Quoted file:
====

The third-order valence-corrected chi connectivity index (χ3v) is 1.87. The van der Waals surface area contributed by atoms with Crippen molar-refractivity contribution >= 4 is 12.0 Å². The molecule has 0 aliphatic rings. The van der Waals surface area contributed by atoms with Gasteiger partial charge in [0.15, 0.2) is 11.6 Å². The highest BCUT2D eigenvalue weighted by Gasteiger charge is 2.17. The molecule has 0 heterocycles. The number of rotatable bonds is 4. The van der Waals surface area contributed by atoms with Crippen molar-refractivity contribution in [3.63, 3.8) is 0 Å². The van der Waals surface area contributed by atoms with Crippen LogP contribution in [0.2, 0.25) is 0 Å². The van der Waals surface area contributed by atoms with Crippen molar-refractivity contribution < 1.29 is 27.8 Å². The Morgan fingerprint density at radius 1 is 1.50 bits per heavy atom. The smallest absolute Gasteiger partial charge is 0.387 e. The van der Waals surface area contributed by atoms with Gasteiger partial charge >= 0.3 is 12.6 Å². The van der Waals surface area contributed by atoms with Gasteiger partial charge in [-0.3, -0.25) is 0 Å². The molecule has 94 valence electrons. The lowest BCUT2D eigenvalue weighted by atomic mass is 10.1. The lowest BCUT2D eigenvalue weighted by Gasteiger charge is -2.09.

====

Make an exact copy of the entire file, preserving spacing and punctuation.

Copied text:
The third-order valence-corrected chi connectivity index (χ3v) is 1.87. The van der Waals surface area contributed by atoms with Crippen molar-refractivity contribution >= 4 is 12.0 Å². The molecule has 0 aliphatic rings. The van der Waals surface area contributed by atoms with Gasteiger partial charge in [0.15, 0.2) is 11.6 Å². The highest BCUT2D eigenvalue weighted by Gasteiger charge is 2.17. The molecule has 0 heterocycles. The number of rotatable bonds is 4. The van der Waals surface area contributed by atoms with Crippen molar-refractivity contribution in [3.63, 3.8) is 0 Å². The van der Waals surface area contributed by atoms with Crippen LogP contribution in [0.2, 0.25) is 0 Å². The van der Waals surface area contributed by atoms with Crippen molar-refractivity contribution < 1.29 is 27.8 Å². The Morgan fingerprint density at radius 1 is 1.50 bits per heavy atom. The smallest absolute Gasteiger partial charge is 0.387 e. The van der Waals surface area contributed by atoms with Gasteiger partial charge >= 0.3 is 12.6 Å². The van der Waals surface area contributed by atoms with Gasteiger partial charge in [-0.3, -0.25) is 0 Å². The molecule has 94 valence electrons. The lowest BCUT2D eigenvalue weighted by atomic mass is 10.1. The lowest BCUT2D eigenvalue weighted by Gasteiger charge is -2.09.